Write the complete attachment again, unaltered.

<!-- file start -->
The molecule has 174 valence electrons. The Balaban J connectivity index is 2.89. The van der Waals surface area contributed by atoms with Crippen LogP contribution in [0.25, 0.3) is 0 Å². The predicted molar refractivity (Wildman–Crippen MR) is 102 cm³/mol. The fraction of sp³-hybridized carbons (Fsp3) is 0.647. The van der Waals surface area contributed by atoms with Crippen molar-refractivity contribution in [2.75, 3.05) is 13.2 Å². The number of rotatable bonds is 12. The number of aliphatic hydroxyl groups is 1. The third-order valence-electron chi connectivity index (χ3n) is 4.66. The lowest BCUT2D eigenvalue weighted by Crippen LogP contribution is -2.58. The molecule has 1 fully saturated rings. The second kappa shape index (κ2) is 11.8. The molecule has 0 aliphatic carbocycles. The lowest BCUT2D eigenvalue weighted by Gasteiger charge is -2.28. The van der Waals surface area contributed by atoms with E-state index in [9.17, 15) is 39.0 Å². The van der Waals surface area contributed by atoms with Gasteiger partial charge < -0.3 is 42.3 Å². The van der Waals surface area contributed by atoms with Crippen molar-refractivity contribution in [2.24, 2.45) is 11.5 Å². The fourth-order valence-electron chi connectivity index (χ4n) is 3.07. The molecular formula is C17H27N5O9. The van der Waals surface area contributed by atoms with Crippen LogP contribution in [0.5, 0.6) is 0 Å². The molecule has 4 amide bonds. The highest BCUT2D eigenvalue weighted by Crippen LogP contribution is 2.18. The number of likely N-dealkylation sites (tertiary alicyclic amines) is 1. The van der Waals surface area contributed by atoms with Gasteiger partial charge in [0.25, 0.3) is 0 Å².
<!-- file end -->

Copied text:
The molecule has 174 valence electrons. The Balaban J connectivity index is 2.89. The van der Waals surface area contributed by atoms with Crippen LogP contribution in [0.25, 0.3) is 0 Å². The predicted molar refractivity (Wildman–Crippen MR) is 102 cm³/mol. The fraction of sp³-hybridized carbons (Fsp3) is 0.647. The van der Waals surface area contributed by atoms with Crippen molar-refractivity contribution in [2.75, 3.05) is 13.2 Å². The number of rotatable bonds is 12. The number of aliphatic hydroxyl groups is 1. The third-order valence-electron chi connectivity index (χ3n) is 4.66. The lowest BCUT2D eigenvalue weighted by Crippen LogP contribution is -2.58. The molecule has 1 fully saturated rings. The second kappa shape index (κ2) is 11.8. The molecule has 0 aliphatic carbocycles. The lowest BCUT2D eigenvalue weighted by Gasteiger charge is -2.28. The van der Waals surface area contributed by atoms with E-state index in [9.17, 15) is 39.0 Å². The van der Waals surface area contributed by atoms with Gasteiger partial charge < -0.3 is 42.3 Å². The van der Waals surface area contributed by atoms with Crippen molar-refractivity contribution in [2.24, 2.45) is 11.5 Å². The fourth-order valence-electron chi connectivity index (χ4n) is 3.07. The molecular formula is C17H27N5O9. The van der Waals surface area contributed by atoms with Crippen LogP contribution in [0.5, 0.6) is 0 Å². The molecule has 4 amide bonds. The highest BCUT2D eigenvalue weighted by Crippen LogP contribution is 2.18. The number of likely N-dealkylation sites (tertiary alicyclic amines) is 1. The van der Waals surface area contributed by atoms with Gasteiger partial charge in [0.25, 0.3) is 0 Å².